On November 14, 1971, a man who came to be known as “D.B. Cooper” hijacked a Boeing 727 aircraft when it was flying between Portland, Oregon, and Seattle, Washington. It was the first plane hijacking in the US. The man leaped from the plane—when it was flying—and parachuted somewhere with a mass of stolen money. It is not known if he survived, who he really was, or what happened to the money.
All those unknowns did not keep any number of people from investigating the event, and trying to find out—or invent—what in fact happened. I can recall talking to a crime reporter who told me he knew the whole story, having “just interviewed” D.B. Cooper. But the reporter would tell me no more. “Saving it for my newspaper,” he said. Oh, sure.
One of those people who used the story was me. It appears in the short novel, The Man from the Sky which was first published in 1980 by Knopf, then republished by Morrow.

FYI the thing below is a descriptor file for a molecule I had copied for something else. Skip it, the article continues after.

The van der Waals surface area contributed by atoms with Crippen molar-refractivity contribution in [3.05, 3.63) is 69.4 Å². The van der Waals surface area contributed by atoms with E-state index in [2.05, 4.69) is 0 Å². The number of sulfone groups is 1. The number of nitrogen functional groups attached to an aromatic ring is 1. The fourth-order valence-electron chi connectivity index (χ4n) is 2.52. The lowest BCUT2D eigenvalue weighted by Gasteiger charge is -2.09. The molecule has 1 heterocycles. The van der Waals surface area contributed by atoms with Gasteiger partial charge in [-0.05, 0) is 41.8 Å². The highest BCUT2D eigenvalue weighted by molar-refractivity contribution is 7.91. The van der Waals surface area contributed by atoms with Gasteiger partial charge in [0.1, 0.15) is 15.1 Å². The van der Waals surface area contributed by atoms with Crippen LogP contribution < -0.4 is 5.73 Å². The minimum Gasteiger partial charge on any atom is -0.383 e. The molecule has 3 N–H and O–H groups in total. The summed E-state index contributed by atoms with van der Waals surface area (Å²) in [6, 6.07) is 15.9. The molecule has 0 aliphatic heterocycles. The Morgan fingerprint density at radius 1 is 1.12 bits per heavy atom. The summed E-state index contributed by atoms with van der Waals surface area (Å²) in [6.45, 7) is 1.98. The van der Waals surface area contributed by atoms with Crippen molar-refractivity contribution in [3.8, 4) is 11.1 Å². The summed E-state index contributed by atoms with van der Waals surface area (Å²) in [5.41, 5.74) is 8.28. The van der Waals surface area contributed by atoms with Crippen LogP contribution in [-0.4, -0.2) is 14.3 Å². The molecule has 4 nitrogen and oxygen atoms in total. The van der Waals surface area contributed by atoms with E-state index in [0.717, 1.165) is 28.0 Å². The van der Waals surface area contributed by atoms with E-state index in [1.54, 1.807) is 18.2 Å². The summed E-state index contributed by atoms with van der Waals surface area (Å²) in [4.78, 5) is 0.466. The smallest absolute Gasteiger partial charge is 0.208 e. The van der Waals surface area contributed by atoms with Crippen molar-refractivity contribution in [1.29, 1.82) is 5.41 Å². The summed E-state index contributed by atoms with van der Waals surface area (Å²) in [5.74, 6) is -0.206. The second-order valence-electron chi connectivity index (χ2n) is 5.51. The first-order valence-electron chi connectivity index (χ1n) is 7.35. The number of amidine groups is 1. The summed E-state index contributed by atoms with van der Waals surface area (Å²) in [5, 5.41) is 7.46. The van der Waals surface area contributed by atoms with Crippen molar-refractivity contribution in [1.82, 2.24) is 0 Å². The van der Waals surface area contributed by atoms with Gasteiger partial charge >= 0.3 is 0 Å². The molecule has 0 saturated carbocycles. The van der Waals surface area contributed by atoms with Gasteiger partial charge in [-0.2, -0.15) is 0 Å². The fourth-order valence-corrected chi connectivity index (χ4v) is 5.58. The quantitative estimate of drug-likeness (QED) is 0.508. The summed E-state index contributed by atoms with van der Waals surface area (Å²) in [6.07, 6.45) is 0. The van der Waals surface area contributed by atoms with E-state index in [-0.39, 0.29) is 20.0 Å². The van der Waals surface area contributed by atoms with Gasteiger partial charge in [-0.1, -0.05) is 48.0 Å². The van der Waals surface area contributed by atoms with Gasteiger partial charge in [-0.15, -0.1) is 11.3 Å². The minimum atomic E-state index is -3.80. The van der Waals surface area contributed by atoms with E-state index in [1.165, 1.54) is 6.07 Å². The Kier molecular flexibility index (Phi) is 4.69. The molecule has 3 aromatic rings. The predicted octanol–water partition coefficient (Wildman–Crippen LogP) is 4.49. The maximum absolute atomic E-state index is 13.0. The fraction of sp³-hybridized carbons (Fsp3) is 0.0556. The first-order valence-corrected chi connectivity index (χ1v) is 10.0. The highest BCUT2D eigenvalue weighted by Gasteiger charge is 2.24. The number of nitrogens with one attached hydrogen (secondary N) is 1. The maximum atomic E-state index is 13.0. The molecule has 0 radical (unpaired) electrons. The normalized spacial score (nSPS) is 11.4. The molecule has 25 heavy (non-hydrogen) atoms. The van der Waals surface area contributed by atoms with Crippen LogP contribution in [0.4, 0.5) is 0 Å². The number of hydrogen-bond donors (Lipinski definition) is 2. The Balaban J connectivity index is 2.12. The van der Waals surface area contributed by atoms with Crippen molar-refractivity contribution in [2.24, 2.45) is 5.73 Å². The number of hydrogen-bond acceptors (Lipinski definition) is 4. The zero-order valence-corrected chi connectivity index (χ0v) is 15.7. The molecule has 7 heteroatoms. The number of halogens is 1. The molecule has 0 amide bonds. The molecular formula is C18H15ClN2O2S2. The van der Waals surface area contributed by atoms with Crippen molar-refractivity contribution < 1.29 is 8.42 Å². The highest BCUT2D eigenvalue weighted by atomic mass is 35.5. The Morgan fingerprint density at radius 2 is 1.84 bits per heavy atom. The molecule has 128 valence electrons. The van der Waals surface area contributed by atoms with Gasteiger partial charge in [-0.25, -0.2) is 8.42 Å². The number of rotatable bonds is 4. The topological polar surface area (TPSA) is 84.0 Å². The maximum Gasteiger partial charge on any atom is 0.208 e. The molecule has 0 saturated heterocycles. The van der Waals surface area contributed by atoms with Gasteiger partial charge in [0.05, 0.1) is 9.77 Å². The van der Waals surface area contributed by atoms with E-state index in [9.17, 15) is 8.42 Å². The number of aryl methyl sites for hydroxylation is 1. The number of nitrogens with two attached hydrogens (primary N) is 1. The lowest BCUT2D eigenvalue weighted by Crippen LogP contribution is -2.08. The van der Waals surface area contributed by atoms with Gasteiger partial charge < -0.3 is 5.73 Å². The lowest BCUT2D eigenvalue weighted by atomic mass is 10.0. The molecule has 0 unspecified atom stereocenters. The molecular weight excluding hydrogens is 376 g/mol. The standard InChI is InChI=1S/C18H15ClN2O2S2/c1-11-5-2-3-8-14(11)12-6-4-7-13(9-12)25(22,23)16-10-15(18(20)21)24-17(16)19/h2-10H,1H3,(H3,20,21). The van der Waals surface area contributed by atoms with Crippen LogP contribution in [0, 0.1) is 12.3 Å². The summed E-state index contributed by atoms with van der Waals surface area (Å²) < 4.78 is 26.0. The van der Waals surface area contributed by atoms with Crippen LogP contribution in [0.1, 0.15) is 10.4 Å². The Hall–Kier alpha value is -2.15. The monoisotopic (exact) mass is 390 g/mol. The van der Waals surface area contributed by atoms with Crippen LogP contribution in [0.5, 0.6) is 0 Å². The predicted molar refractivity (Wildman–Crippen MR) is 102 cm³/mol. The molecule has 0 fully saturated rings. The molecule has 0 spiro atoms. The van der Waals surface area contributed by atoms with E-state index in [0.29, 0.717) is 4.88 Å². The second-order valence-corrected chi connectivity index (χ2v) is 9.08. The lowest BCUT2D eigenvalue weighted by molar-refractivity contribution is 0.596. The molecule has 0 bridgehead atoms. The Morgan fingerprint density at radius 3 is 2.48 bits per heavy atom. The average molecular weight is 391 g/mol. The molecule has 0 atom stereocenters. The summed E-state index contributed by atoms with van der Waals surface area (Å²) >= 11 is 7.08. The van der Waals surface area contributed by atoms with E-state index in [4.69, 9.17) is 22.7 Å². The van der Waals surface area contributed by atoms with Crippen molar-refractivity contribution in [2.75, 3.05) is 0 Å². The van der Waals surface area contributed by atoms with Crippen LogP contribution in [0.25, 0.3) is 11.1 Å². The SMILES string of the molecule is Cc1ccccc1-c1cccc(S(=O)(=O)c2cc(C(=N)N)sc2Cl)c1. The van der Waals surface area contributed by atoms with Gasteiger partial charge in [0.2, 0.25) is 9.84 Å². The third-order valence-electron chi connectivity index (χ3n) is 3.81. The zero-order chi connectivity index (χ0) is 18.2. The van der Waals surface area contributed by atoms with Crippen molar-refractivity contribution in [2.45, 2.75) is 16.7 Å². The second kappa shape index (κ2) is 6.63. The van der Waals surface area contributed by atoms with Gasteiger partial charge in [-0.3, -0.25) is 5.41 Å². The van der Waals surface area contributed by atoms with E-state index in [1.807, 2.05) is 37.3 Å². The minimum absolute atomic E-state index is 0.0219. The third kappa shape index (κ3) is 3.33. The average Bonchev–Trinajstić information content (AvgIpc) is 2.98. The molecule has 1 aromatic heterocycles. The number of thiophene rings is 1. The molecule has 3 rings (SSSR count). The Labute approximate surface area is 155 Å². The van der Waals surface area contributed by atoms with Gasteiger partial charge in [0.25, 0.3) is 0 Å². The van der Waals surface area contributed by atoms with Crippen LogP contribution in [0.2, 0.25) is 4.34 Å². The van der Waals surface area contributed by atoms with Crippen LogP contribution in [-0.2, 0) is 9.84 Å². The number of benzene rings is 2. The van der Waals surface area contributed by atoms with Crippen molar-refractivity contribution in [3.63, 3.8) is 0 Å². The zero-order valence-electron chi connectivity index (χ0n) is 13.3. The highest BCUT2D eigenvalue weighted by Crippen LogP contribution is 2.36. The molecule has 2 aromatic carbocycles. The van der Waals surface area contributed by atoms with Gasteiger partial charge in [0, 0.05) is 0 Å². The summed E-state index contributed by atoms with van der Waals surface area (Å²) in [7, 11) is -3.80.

While the hijacking is very much part of the story, that was not the essential part of my book. I was much more interested in my hero, Jamie Peters, aged eleven. He is dyslexic, and since he cannot read well, he reads the sky, in particular, clouds. In so doing, he invents stories, which he is happy to share, though understandably no one believes his tales to be true, certainly not his friend Gillian.
It is while Jamie is watching the sky that he sees a man parachuting down to earth. Does anyone believe him? In a cops and robbers plot, this man from the sky captures Gillian, and seeks to use her as a hostage. Gillian, however, manages to leave a note for Jamie, saying where she is being taken. Jamie finds the note—but, being dyslexic—he can’t read it. Or can he?
For that is what I was most interested in relating; Jamie’s dyslexic struggle to read that note.
Sorry, I won’t reveal the whole plot here.
I came to write the book shortly after I learned that I had dysgraphia. It has some of the same symptoms of dyslexia, but the problems have more to do with writing, not reading. I had been severely frustrated by this condition ever since I began school, but did not know why I did so poorly, such that my high school English teacher informed my parents that “I was the worst student he ever had.”
Man from the Sky was subsequently rewritten under the title Reading the Sky, and widely serialized in newspapers by Breakfast Serials.
As I write this, a publisher is seriously considering reissuing the book.